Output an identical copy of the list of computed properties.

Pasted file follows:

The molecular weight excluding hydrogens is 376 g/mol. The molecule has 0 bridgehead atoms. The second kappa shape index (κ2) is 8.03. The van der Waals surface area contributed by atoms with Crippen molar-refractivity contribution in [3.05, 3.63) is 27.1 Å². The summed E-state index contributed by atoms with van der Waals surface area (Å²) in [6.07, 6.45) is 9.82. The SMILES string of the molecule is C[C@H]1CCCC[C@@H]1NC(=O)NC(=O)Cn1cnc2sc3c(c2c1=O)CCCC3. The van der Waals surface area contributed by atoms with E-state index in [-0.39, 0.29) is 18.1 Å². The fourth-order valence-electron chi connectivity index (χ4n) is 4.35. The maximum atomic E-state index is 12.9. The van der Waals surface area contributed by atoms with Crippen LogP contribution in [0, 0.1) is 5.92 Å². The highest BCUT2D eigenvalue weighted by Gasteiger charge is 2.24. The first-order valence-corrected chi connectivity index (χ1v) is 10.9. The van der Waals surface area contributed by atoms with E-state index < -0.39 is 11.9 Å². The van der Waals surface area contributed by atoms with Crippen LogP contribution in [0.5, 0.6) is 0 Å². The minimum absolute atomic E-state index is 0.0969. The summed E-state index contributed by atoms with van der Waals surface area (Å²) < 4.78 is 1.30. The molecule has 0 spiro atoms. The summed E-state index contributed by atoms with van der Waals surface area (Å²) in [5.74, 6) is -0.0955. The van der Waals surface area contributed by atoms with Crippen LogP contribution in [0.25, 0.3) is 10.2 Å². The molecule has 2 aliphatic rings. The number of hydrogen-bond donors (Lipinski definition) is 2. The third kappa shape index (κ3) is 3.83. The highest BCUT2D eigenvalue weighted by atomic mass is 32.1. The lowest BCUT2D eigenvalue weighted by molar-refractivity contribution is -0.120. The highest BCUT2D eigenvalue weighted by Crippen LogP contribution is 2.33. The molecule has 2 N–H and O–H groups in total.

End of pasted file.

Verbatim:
The molecular weight excluding hydrogens is 376 g/mol. The molecule has 0 bridgehead atoms. The second kappa shape index (κ2) is 8.03. The van der Waals surface area contributed by atoms with Crippen molar-refractivity contribution in [3.05, 3.63) is 27.1 Å². The summed E-state index contributed by atoms with van der Waals surface area (Å²) in [6.07, 6.45) is 9.82. The SMILES string of the molecule is C[C@H]1CCCC[C@@H]1NC(=O)NC(=O)Cn1cnc2sc3c(c2c1=O)CCCC3. The van der Waals surface area contributed by atoms with E-state index in [-0.39, 0.29) is 18.1 Å². The fourth-order valence-electron chi connectivity index (χ4n) is 4.35. The maximum atomic E-state index is 12.9. The van der Waals surface area contributed by atoms with Crippen LogP contribution in [0, 0.1) is 5.92 Å². The highest BCUT2D eigenvalue weighted by Gasteiger charge is 2.24. The first-order valence-corrected chi connectivity index (χ1v) is 10.9. The van der Waals surface area contributed by atoms with E-state index < -0.39 is 11.9 Å². The van der Waals surface area contributed by atoms with Crippen LogP contribution in [0.5, 0.6) is 0 Å². The minimum absolute atomic E-state index is 0.0969. The summed E-state index contributed by atoms with van der Waals surface area (Å²) < 4.78 is 1.30. The molecule has 0 spiro atoms. The summed E-state index contributed by atoms with van der Waals surface area (Å²) in [5.74, 6) is -0.0955. The van der Waals surface area contributed by atoms with Crippen LogP contribution in [0.25, 0.3) is 10.2 Å². The molecule has 2 aliphatic rings. The number of hydrogen-bond donors (Lipinski definition) is 2. The third kappa shape index (κ3) is 3.83. The highest BCUT2D eigenvalue weighted by atomic mass is 32.1. The lowest BCUT2D eigenvalue weighted by molar-refractivity contribution is -0.120. The highest BCUT2D eigenvalue weighted by Crippen LogP contribution is 2.33. The molecule has 2 N–H and O–H groups in total.